That’s the verdict from Kevin Dibble, Divisional CEO of Energy Supply at ENGIE UK & Ireland, who spoke to future Net Zero Founder Sumit Bose following Boris Johnson’s recent speech at the virtual Conservative Party conference, in which he promised to power every UK home with offshore wind by 2030.
He said it was vital to take action on areas of the sector such as energy efficiency, the electric vehicle (EV) rollout, carbon capture and storage (CCS) technologies, hydrogen and nuclear.
The energy boss welcomed Boris Johnson’s pledges and said: “Hopefully this will all come together in a plan for the sixth budget and around the COP26 discussions.”
He added that he looks forward to the ‘long-awaited’ energy white paper which “will address how some of these things will be put in place” and noted that energy demand is now creeping back up as the economy sets out on the path to recovery – Mr Dibble said the recovery is continuing despite the new wave of local lockdowns, which are ‘very different’ to the first wave.
Talking about the rise in consumption, he said: “It remains to be seen clearly how this pans out and whether any more radical measures might be needed but it is relatively encouraging to see that continue – it’s going to be an interesting winter, but demand is coming back.”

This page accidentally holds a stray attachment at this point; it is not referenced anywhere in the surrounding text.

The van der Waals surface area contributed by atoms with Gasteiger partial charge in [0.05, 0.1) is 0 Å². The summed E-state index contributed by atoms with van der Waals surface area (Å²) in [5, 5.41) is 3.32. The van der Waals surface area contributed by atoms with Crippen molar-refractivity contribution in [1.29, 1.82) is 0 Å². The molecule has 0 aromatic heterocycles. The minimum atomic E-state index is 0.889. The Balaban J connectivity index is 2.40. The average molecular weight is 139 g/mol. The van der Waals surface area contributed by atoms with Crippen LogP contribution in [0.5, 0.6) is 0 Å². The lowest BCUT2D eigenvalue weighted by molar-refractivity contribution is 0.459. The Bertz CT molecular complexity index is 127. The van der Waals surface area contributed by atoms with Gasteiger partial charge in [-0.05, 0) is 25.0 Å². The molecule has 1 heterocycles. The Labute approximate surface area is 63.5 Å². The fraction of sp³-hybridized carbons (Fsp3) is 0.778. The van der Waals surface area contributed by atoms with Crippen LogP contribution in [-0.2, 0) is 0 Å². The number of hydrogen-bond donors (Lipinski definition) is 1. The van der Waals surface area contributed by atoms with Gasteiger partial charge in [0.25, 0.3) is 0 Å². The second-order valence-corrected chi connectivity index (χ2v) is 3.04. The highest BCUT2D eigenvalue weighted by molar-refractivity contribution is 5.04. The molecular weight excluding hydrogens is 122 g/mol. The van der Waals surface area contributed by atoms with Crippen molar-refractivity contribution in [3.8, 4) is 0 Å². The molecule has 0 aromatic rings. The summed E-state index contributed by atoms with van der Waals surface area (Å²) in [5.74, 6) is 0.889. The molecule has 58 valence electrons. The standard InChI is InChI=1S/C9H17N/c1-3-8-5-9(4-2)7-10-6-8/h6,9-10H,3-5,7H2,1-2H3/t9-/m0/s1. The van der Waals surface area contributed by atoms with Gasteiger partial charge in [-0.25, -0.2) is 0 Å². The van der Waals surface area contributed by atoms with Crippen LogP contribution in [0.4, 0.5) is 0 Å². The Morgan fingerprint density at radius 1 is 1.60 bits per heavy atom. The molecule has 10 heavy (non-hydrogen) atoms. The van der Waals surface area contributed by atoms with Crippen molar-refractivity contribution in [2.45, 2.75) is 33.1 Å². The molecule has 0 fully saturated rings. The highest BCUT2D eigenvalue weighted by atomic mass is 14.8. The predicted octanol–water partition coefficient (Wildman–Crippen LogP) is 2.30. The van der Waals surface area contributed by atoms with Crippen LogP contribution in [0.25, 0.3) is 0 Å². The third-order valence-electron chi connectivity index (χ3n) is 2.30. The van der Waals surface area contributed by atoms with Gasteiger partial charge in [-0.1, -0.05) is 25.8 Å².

He acknowledged the period of low demand combined with high renewable generation tested the operation of the system but said it had brought a range of benefits – he said: “Keeping the lights on and making sure there is sufficient flexibility there, at times that has been expensive for the system operator to maintain because that has been a very extreme situation, but that is a window into the future as to how the system is going to be.”
Suggesting that such challenges are likely to continue over time as the energy system becomes increasingly penetrated with renewables, he said National Grid gained valuable experience from the period of disruption and emphasised that thanks to good monitoring, collaboration amongst everyone in the industry and a number of tweaks from the regulator and government, possibly “catastrophic” impacts were successfully avoided.